Review In Short
Ben says: "The best platformer you can currently get on iOS with a premium console Rayman feel about it. Slightly let down by a lack of Apple TV support and some controller issues but a great story and wonderful narration makes it a must play. If it were avaialable on Switch it would be a 5/5 game for me."
Despite the almost perfect device size, the tried and tested platformer genre has never really felt quite at home on mobile. Ever since Canabalt launched on iPhone back in 2009, nearly every developer has moved to endless running including such illustrious platforming icons as Mario, Sonic, and Rayman. This is likely a natural side effect of the constraints of touch-screen led devices; they do not lend themselves well to fast paced accurate jumping. But could they?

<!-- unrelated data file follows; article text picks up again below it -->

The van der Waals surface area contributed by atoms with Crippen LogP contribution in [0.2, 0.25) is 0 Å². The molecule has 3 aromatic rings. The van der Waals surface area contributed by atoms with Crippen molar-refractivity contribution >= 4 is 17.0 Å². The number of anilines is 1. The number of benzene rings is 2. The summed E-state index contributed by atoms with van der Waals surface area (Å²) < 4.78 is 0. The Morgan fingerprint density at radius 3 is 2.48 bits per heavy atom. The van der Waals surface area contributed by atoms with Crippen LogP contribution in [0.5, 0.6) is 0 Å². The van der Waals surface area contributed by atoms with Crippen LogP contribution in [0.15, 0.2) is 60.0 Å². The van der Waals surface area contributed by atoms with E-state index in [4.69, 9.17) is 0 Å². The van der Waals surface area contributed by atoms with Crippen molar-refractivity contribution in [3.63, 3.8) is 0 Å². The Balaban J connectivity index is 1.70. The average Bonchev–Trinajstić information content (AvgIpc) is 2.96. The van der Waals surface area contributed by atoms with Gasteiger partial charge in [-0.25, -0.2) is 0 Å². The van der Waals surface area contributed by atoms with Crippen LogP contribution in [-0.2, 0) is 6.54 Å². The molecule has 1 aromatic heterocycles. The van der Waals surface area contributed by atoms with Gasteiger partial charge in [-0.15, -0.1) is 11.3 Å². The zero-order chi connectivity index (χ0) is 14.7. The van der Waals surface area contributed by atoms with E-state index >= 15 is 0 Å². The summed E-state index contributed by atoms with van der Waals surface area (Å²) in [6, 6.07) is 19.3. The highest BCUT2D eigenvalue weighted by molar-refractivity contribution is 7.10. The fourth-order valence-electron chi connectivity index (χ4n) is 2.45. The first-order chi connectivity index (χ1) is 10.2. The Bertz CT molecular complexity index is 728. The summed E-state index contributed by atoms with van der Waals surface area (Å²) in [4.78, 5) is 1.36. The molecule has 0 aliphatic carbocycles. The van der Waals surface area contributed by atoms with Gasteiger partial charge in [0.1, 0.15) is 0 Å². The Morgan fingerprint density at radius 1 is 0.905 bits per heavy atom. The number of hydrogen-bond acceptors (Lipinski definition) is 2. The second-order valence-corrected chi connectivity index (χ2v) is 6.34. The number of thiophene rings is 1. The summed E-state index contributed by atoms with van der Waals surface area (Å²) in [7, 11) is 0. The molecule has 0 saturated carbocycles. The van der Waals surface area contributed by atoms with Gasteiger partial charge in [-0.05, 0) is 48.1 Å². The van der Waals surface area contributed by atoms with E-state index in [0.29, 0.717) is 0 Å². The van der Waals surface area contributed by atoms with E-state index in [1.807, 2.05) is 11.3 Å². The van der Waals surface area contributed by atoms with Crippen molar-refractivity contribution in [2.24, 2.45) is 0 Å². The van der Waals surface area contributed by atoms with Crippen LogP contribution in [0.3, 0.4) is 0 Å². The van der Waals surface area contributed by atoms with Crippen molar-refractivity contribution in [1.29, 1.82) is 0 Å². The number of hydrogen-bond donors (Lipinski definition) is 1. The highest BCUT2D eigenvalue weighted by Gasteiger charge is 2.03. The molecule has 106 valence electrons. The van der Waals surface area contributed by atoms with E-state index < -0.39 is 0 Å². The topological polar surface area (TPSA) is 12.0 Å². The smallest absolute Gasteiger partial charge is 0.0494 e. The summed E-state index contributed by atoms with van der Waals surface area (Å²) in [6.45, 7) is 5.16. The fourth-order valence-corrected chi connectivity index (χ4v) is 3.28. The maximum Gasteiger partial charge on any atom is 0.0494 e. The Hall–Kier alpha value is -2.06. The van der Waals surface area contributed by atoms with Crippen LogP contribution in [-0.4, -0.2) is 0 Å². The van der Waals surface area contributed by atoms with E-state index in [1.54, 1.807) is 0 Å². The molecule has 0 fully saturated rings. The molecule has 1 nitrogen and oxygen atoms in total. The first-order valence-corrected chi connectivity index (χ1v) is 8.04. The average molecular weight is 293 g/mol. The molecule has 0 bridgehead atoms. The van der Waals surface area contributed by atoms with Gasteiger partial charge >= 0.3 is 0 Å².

Enter Oddmar, an iOS exclusive platformer that is missing the two things you might expect when you hear the words “mobile platformer”: endless running and a free-to-play model filled with horrors. This is a bona fide traditional platforming game sold in the traditional way1 but using an intuitive touchscreen control system. It’s a collaboration between Mobge (who I’ve not come across before) and Senri who are no strangers to the platformer genre having developed the breakaway hit Leo’s Fortune.
The comparison with Rayman is inevitable when using illustrative design like this
This doesn’t feel like an indie title. If anything, it feels like it was developed by Ubisoft Montpellier as the similarities to the modern console Rayman games2 are numerous both in terms of level design, scope, and the hand-crafted illustrative design.